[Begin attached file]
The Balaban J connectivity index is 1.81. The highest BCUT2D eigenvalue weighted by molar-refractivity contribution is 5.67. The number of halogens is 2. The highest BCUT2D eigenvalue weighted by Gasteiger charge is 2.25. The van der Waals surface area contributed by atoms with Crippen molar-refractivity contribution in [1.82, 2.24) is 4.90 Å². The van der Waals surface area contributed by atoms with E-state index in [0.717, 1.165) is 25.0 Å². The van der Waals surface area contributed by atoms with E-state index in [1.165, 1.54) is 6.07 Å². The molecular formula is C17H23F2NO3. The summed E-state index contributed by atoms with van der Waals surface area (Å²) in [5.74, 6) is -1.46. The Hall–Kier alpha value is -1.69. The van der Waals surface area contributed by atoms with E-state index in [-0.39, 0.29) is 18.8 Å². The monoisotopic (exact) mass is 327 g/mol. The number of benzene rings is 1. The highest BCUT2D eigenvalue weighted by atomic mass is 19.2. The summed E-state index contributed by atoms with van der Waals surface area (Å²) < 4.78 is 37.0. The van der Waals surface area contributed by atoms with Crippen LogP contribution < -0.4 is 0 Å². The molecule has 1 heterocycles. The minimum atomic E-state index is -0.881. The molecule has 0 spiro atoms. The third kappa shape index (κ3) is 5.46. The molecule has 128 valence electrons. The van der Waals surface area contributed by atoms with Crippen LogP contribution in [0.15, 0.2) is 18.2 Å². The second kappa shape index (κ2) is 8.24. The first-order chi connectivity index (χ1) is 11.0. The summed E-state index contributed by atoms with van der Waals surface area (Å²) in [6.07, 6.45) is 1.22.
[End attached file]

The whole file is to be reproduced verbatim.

The Balaban J connectivity index is 1.81. The highest BCUT2D eigenvalue weighted by molar-refractivity contribution is 5.67. The number of halogens is 2. The highest BCUT2D eigenvalue weighted by Gasteiger charge is 2.25. The van der Waals surface area contributed by atoms with Crippen molar-refractivity contribution in [1.82, 2.24) is 4.90 Å². The van der Waals surface area contributed by atoms with E-state index in [0.717, 1.165) is 25.0 Å². The van der Waals surface area contributed by atoms with E-state index in [1.165, 1.54) is 6.07 Å². The molecular formula is C17H23F2NO3. The summed E-state index contributed by atoms with van der Waals surface area (Å²) in [5.74, 6) is -1.46. The Hall–Kier alpha value is -1.69. The van der Waals surface area contributed by atoms with E-state index in [-0.39, 0.29) is 18.8 Å². The monoisotopic (exact) mass is 327 g/mol. The number of benzene rings is 1. The highest BCUT2D eigenvalue weighted by atomic mass is 19.2. The summed E-state index contributed by atoms with van der Waals surface area (Å²) < 4.78 is 37.0. The van der Waals surface area contributed by atoms with Crippen LogP contribution < -0.4 is 0 Å². The molecule has 1 heterocycles. The minimum atomic E-state index is -0.881. The molecule has 0 spiro atoms. The third kappa shape index (κ3) is 5.46. The molecule has 128 valence electrons. The van der Waals surface area contributed by atoms with Crippen LogP contribution in [0.15, 0.2) is 18.2 Å². The second kappa shape index (κ2) is 8.24. The first-order chi connectivity index (χ1) is 11.0. The summed E-state index contributed by atoms with van der Waals surface area (Å²) in [6.07, 6.45) is 1.22.